Scientists say warming seas helped cause Alaska’s snow crab crash
When scientists estimated that more than 10 billion snow crab had disappeared from the Eastern Bering Sea between 2018 and 2021, industry stakeholders and fisheries scientists had several ideas about where they’d gone.
Some thought bycatch, disease, cannibalism, or crab fishing, while others believed it could be predation from other sea animals like Pacific cod.
But now, scientists say they’ve distinguished the most likely cause for the disappearance. The culprit is a marine heatwave between 2018 and 2019, according to a new study authored by a group of scientists with the National Oceanic and Atmospheric Administration.
Mike Litzow is a co-author of the study and the director for NOAA’s Kodiak lab. He said starvation mediated by increased temperatures caused the collapse.
“Really the crab were not able to get the food they needed,” Litzow said. “They were just outstripping the resources that were available to them.”
According to Litzow and his fellow researchers, the crab faced a number of compounding factors: First, higher temperatures meant increased metabolism so they needed more food; on top of that, there was less space for the crab to forage that food; and finally, the crab were just smaller than usual.
Researchers took data from the many possible hypotheses for the disappearance and they examined it alongside the data they have on the collapse. They examined possible mortality from a range of sources, including directed fishing from the snow crab industry as well as bitter crab syndrome — a fatal disease among crustaceans caused by parasites — and trawl bycatch.
“The take-home message is really that none of those other proposed mechanisms explains the collapse with the data we have,” Litzow said.
He said it’s tough to know what the collapse from increased ocean temperatures could mean for other species, but it’s safe to say we’ll probably see more marine heatwaves like this, and they’re likely to be bigger and more frequent, as the world continues warming.
“As we're seeing these big surprising collapses, there is a general awareness that we have to build: we're going to see more of those,” he said. “We need systems that can be resilient to those really outsized, surprising events.”
More carbon dioxide in the atmosphere means warmer temperatures, Litzow said, which is bad news for the cold-loving snow crab. And more greenhouse gasses also mean more acidic oceans, which can also be dangerous for some crab.
“Carbon dioxide that we release through fossil fuels is also taken up by the oceans and has the effect of reducing the pH of the ocean — it makes it more acidic,” Litzow explained. “Because crab use calcium carbonate in their exoskeleton, they're vulnerable to that acidification because calcium carbonate dissolves more and more easily as pH goes down.”
The good news — at least for snow crab — is they’re not as sensitive to ocean acidification as other species.
“In our lab in Kodiak, we've run a bunch of different studies over the years looking at different crab species in different ages — life history stages — in terms of how vulnerable they are to acidification,” he said. “And the good news is it looks like snow crab are one of the more resilient species — like we don't see a strong effect for snow crab the way we do for red king crab or the way we do for Tanner crab.”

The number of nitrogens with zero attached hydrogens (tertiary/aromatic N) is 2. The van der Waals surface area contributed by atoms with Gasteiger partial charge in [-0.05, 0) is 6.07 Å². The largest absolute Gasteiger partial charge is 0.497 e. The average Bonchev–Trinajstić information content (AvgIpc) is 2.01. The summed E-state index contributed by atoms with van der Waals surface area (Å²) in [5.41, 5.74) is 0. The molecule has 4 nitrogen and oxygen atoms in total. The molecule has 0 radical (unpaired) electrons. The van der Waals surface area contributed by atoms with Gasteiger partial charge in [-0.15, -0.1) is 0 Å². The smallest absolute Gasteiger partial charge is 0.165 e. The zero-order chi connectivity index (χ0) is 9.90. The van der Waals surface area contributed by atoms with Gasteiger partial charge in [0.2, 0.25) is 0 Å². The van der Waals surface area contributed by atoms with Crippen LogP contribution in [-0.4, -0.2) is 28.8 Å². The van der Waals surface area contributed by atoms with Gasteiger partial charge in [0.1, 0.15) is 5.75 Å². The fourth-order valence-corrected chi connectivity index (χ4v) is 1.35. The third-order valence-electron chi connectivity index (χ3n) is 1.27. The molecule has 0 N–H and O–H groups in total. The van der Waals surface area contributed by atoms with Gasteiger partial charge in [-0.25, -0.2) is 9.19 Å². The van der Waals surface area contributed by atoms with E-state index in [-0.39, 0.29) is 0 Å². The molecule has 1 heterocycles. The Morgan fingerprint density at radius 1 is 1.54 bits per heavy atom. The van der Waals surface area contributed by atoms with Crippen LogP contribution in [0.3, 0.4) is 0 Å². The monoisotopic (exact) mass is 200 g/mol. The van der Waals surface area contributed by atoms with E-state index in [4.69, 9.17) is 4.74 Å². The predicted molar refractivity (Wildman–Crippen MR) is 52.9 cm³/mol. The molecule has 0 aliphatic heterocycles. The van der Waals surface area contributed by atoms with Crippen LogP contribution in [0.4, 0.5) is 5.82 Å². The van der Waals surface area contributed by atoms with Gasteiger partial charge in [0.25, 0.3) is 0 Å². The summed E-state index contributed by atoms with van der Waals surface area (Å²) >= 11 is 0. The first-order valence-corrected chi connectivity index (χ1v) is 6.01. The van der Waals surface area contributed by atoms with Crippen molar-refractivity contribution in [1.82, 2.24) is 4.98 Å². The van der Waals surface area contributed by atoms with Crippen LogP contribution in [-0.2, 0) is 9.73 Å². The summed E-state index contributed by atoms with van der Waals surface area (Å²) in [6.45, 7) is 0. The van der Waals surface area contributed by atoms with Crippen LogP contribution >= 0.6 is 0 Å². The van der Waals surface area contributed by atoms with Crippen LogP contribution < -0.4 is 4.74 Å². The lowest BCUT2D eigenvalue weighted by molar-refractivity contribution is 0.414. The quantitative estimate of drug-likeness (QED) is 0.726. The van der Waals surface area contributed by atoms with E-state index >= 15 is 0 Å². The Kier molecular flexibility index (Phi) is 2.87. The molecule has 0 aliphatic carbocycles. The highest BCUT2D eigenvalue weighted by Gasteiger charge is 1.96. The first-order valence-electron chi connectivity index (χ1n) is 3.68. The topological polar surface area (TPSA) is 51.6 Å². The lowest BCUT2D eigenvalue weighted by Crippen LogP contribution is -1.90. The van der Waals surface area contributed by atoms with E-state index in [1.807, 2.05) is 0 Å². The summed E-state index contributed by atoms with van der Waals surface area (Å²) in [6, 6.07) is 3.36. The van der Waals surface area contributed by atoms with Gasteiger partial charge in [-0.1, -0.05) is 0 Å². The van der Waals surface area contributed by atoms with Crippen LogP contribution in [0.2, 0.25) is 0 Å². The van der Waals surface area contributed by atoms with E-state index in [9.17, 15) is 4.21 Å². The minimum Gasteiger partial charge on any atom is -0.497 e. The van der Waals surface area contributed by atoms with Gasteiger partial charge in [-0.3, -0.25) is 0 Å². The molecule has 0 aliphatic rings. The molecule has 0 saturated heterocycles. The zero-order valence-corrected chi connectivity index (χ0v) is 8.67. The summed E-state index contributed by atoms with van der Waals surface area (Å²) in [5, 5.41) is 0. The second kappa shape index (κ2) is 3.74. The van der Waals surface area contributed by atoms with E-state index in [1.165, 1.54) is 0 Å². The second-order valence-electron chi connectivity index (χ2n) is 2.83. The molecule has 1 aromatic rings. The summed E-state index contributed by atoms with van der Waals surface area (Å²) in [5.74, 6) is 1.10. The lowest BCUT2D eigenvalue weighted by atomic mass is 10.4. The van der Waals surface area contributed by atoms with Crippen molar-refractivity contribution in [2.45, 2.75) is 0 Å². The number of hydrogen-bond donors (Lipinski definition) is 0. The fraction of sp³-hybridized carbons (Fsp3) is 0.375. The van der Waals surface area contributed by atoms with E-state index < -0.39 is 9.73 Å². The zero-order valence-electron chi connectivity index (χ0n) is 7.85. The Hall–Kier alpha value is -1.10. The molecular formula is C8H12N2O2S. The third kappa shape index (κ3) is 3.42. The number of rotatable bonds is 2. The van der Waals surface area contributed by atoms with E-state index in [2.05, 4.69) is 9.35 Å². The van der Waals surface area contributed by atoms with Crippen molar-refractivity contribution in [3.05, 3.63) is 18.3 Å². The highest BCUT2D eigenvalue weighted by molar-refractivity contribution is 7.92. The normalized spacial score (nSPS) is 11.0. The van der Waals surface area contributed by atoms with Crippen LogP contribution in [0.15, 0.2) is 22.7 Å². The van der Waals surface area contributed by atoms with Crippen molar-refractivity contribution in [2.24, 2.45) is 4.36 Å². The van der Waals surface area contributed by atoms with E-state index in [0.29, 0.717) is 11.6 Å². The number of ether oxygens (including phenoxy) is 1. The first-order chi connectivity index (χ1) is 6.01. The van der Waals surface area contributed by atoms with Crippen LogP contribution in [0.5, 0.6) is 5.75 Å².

Alaska’s snow crab fishery has been closed since 2022 when regulators declared the population overfished.
The snow crab crash in combination with a two-year closure of Bristol Bay red king crab was a devastating blow to Alaska’s lucrative crab fishery, and it left some harvesters and coastal communities, such as St. Paul Island, looking for other sources of income.
Late last year, the Secretary of Commerce announced a disaster declaration for both fisheries to assist communities affected by the closures. That funding has historically taken years to reach fishermen and communities. Some Bering Sea harvesters are still waiting on disaster relief from 2019 requests.
While the bigger picture is still pretty grim — crab have been declining in Alaska since about the early 80s — Litzow said there’s still lots of cold water in Alaska’s seas and with it, hope for the spindly crustaceans.
“Snow crab have bounced all over the place,” he said. “Historically, there have been ups and downs — there have been previous overfished declarations. And we're certainly hopeful as we see small crab showing up in the survey in 2022 and 2023.”
But, Litzow said, the rebound could take some time.
“If conditions stay reasonable for the next, say, four years, we should expect this crab to grow up to the size where they can start to support the fishery,” he said.
The snow crab crash really blindsided Alaska’s industry, and more similar surprises are likely on their way, according to Litzow. He said the more dependent a community or fishermen are on a single fishery, the more vulnerable they will be.
While diversification may be one of the most productive solutions to these kinds of startling crashes, Litzow said it’s also likely one of the most challenging.
“We have this management system where everyone has access — it's allocated in a certain way, or everyone has gear, vessels that's really specialized for just this particular kind of fishery,” he said. “And then when those surprises and those disruptions come along, it's hard in practice for people to have a backup.”
Like other research, Litzow said this study isn’t the final answer, but he said it is an important step.
“It really does a great job of framing out our expectations,” he said. “We should not expect that the crab were just gone somewhere else, down on the Slope, or up in Russia, or anything like that. I think this study really makes it clear that they died, and gives us our best explanation for why that happened.”